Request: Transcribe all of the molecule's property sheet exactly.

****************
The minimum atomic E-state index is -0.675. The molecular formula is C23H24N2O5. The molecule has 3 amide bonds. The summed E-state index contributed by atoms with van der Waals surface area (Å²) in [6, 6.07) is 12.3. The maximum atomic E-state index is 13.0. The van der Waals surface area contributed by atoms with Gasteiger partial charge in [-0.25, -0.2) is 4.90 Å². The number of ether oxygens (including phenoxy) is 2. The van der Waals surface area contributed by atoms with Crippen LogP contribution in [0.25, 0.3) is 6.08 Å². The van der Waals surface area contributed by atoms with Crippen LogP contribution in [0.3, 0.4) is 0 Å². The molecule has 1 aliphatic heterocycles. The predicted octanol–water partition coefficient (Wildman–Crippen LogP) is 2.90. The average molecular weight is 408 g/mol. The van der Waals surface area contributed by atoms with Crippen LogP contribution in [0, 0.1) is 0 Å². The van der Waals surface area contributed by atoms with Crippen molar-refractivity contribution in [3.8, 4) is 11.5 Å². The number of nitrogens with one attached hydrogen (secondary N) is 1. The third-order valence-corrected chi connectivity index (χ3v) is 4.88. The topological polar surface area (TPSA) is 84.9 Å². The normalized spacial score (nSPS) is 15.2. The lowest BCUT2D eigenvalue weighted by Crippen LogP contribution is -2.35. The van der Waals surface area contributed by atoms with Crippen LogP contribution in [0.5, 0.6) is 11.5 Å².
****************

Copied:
The minimum atomic E-state index is -0.675. The molecular formula is C23H24N2O5. The molecule has 3 amide bonds. The summed E-state index contributed by atoms with van der Waals surface area (Å²) in [6, 6.07) is 12.3. The maximum atomic E-state index is 13.0. The van der Waals surface area contributed by atoms with Gasteiger partial charge in [-0.25, -0.2) is 4.90 Å². The number of ether oxygens (including phenoxy) is 2. The van der Waals surface area contributed by atoms with Crippen LogP contribution in [0.25, 0.3) is 6.08 Å². The van der Waals surface area contributed by atoms with Crippen LogP contribution in [0.3, 0.4) is 0 Å². The molecule has 1 aliphatic heterocycles. The predicted octanol–water partition coefficient (Wildman–Crippen LogP) is 2.90. The average molecular weight is 408 g/mol. The van der Waals surface area contributed by atoms with Crippen LogP contribution in [0, 0.1) is 0 Å². The van der Waals surface area contributed by atoms with Crippen molar-refractivity contribution in [3.8, 4) is 11.5 Å². The number of nitrogens with one attached hydrogen (secondary N) is 1. The third-order valence-corrected chi connectivity index (χ3v) is 4.88. The topological polar surface area (TPSA) is 84.9 Å². The normalized spacial score (nSPS) is 15.2. The lowest BCUT2D eigenvalue weighted by Crippen LogP contribution is -2.35. The van der Waals surface area contributed by atoms with Crippen LogP contribution in [0.5, 0.6) is 11.5 Å².